Lade - cool, sunny, E 3 - This weekend the weather changed subtly with cooler air wafting in from the east as a high pressure system built, making it feel warm in the sun and chilly in the shade. As a result my attempts at moth trapping (nil return) in the garden trap have been shelved. Chiffchaffs continue to be in good voice around the willow swamp with two singers yesterday and five Goldeneyes remain on the lakes, while displaying Skylark, Meadow Pipit and Stonechat were all on show around the Kerton Road quarry. An afternoon wader count on the bay recorded the following: Oystercatcher 723, Curlew 326, Sanderling 125, Dunlin 24, Barwit 18, Grey Plover 21, Ringed Plover 15, Knot 13 (still low numbers of sandpipers). A Friday evening walk onto the desert shingle produced not only a magnificent sunset but also the distant spectacle of thousands of swirling Starlings in pre-roost murmurations over the bird reserve.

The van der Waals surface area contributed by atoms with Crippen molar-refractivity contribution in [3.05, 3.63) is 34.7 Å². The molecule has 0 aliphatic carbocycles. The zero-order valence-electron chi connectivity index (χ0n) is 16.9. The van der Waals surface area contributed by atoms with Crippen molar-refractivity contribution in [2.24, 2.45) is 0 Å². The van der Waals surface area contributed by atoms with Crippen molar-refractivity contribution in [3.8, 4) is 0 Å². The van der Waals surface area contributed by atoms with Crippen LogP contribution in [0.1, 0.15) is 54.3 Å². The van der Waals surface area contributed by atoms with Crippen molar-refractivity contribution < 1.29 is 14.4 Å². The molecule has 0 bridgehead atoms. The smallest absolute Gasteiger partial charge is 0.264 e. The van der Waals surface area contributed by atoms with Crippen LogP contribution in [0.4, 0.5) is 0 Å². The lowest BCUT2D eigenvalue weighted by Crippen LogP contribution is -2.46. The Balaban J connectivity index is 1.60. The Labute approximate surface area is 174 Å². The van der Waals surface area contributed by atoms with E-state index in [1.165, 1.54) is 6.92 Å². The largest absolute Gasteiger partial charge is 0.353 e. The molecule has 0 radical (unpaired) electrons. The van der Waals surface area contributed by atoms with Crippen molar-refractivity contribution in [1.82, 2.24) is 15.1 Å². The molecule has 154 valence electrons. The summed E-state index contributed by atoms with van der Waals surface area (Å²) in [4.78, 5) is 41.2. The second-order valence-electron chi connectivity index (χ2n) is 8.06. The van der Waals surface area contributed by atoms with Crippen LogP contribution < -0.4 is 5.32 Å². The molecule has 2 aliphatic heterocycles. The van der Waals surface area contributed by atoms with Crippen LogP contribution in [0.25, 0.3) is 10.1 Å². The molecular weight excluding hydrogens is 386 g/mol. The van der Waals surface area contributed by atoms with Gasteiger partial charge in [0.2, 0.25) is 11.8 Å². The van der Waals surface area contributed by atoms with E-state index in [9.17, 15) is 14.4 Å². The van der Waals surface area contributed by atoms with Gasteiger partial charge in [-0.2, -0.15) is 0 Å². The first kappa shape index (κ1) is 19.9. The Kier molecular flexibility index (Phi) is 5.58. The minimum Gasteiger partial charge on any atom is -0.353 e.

This morning we decided on an early start and a short drive to our nearest woodland for our daily exercise walk. While our fragmented woods here in England are a pale shadow of the wildwood of yesteryear I still have a primeval urge to wander amongst trees imagining what it must have been like before our Neolithic ancestors set about them with the axe and plough. The weather was perfect and it was a treat to potter about under the oak, ash and hornbeam canopy along with a sprinkling of gean and beech and an under storey of hazel, birch, blackthorn and hawthorn. Here and there patches of wild arum, wood violets and primrose rose from the bare earth to greet the sun, and without any leaf cover we soon clocked up all the expected resident bird species including `drumming` Great spots, Nuthatch and Treecreeper. Less than a generation ago Lesser Spotted Woodpecker, Willow and Marsh Tits, Hawfinch, Redpoll and Tree Sparrow may well have been on the cards, but not any more; just what has happened to species diversity in our woodlands? Almost as depressing was the drive home across Walland where it was noticeable that many more corners of the Marsh have been `tidied up` this winter, including the rough ground around Midley drying barns. There was no sign of the wild swans on the Midley fields (I presume they`ve departed) or any winter thrushes; infact it was pretty much devoid of any wildlife of any kind.